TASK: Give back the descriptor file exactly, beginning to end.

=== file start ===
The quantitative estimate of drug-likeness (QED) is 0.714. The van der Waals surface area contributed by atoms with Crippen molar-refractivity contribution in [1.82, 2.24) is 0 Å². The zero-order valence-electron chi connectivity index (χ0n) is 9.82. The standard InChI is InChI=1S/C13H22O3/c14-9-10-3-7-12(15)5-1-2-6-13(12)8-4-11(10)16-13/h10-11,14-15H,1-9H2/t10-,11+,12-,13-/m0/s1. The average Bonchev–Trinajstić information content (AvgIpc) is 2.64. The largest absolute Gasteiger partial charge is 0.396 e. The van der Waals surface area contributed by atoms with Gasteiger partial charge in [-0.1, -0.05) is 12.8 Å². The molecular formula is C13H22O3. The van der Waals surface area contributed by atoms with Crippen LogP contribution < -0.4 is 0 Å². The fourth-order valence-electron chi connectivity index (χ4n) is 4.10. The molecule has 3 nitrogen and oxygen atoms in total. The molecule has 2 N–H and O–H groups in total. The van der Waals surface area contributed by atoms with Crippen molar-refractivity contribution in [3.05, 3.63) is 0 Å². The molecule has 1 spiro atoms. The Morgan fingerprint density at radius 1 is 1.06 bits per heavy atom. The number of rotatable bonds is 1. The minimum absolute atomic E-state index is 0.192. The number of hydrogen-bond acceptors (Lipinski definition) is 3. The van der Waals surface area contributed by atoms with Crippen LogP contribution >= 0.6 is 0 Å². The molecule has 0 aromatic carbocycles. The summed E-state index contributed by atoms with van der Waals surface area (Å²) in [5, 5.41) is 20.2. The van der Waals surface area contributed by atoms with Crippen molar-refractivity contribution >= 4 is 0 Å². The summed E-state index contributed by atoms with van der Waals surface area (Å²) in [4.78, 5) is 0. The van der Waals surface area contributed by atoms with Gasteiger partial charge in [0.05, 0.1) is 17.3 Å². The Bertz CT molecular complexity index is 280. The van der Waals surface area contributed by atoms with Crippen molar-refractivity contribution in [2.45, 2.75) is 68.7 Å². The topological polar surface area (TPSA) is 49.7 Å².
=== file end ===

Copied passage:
The quantitative estimate of drug-likeness (QED) is 0.714. The van der Waals surface area contributed by atoms with Crippen molar-refractivity contribution in [1.82, 2.24) is 0 Å². The zero-order valence-electron chi connectivity index (χ0n) is 9.82. The standard InChI is InChI=1S/C13H22O3/c14-9-10-3-7-12(15)5-1-2-6-13(12)8-4-11(10)16-13/h10-11,14-15H,1-9H2/t10-,11+,12-,13-/m0/s1. The average Bonchev–Trinajstić information content (AvgIpc) is 2.64. The largest absolute Gasteiger partial charge is 0.396 e. The van der Waals surface area contributed by atoms with Gasteiger partial charge in [-0.1, -0.05) is 12.8 Å². The molecular formula is C13H22O3. The van der Waals surface area contributed by atoms with Crippen LogP contribution < -0.4 is 0 Å². The fourth-order valence-electron chi connectivity index (χ4n) is 4.10. The molecule has 3 nitrogen and oxygen atoms in total. The molecule has 2 N–H and O–H groups in total. The van der Waals surface area contributed by atoms with Crippen molar-refractivity contribution in [3.05, 3.63) is 0 Å². The molecule has 1 spiro atoms. The Morgan fingerprint density at radius 1 is 1.06 bits per heavy atom. The number of rotatable bonds is 1. The minimum absolute atomic E-state index is 0.192. The number of hydrogen-bond acceptors (Lipinski definition) is 3. The van der Waals surface area contributed by atoms with Crippen LogP contribution >= 0.6 is 0 Å². The molecule has 0 aromatic carbocycles. The summed E-state index contributed by atoms with van der Waals surface area (Å²) in [5, 5.41) is 20.2. The van der Waals surface area contributed by atoms with Crippen molar-refractivity contribution >= 4 is 0 Å². The summed E-state index contributed by atoms with van der Waals surface area (Å²) in [4.78, 5) is 0. The van der Waals surface area contributed by atoms with Gasteiger partial charge in [0.05, 0.1) is 17.3 Å². The Bertz CT molecular complexity index is 280. The van der Waals surface area contributed by atoms with Crippen molar-refractivity contribution in [2.45, 2.75) is 68.7 Å². The topological polar surface area (TPSA) is 49.7 Å².